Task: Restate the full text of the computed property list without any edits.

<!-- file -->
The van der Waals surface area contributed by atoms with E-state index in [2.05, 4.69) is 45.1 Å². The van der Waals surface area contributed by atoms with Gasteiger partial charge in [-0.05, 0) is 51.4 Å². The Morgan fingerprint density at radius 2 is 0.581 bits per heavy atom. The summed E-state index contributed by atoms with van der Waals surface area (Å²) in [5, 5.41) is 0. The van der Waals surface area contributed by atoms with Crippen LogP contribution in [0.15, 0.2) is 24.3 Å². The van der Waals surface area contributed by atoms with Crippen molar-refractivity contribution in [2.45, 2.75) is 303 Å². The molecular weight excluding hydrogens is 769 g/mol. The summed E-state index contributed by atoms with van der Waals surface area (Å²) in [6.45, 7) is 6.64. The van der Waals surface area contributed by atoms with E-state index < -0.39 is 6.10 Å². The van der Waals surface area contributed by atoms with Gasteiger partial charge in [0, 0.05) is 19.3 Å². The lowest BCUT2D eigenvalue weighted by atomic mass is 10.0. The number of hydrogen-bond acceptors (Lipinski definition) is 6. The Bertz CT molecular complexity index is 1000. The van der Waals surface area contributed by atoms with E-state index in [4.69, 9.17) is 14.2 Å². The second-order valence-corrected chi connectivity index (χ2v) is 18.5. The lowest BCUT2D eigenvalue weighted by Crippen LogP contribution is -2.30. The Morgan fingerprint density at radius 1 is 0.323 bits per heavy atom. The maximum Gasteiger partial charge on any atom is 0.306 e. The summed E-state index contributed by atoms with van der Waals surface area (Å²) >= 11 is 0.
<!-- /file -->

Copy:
The van der Waals surface area contributed by atoms with E-state index in [2.05, 4.69) is 45.1 Å². The van der Waals surface area contributed by atoms with Gasteiger partial charge in [-0.05, 0) is 51.4 Å². The Morgan fingerprint density at radius 2 is 0.581 bits per heavy atom. The summed E-state index contributed by atoms with van der Waals surface area (Å²) in [5, 5.41) is 0. The van der Waals surface area contributed by atoms with Crippen LogP contribution in [0.15, 0.2) is 24.3 Å². The van der Waals surface area contributed by atoms with Crippen molar-refractivity contribution in [2.45, 2.75) is 303 Å². The molecular weight excluding hydrogens is 769 g/mol. The summed E-state index contributed by atoms with van der Waals surface area (Å²) in [6.45, 7) is 6.64. The van der Waals surface area contributed by atoms with E-state index < -0.39 is 6.10 Å². The van der Waals surface area contributed by atoms with Gasteiger partial charge in [0, 0.05) is 19.3 Å². The lowest BCUT2D eigenvalue weighted by atomic mass is 10.0. The number of hydrogen-bond acceptors (Lipinski definition) is 6. The Bertz CT molecular complexity index is 1000. The van der Waals surface area contributed by atoms with E-state index in [4.69, 9.17) is 14.2 Å². The second-order valence-corrected chi connectivity index (χ2v) is 18.5. The lowest BCUT2D eigenvalue weighted by Crippen LogP contribution is -2.30. The Morgan fingerprint density at radius 1 is 0.323 bits per heavy atom. The maximum Gasteiger partial charge on any atom is 0.306 e. The summed E-state index contributed by atoms with van der Waals surface area (Å²) >= 11 is 0.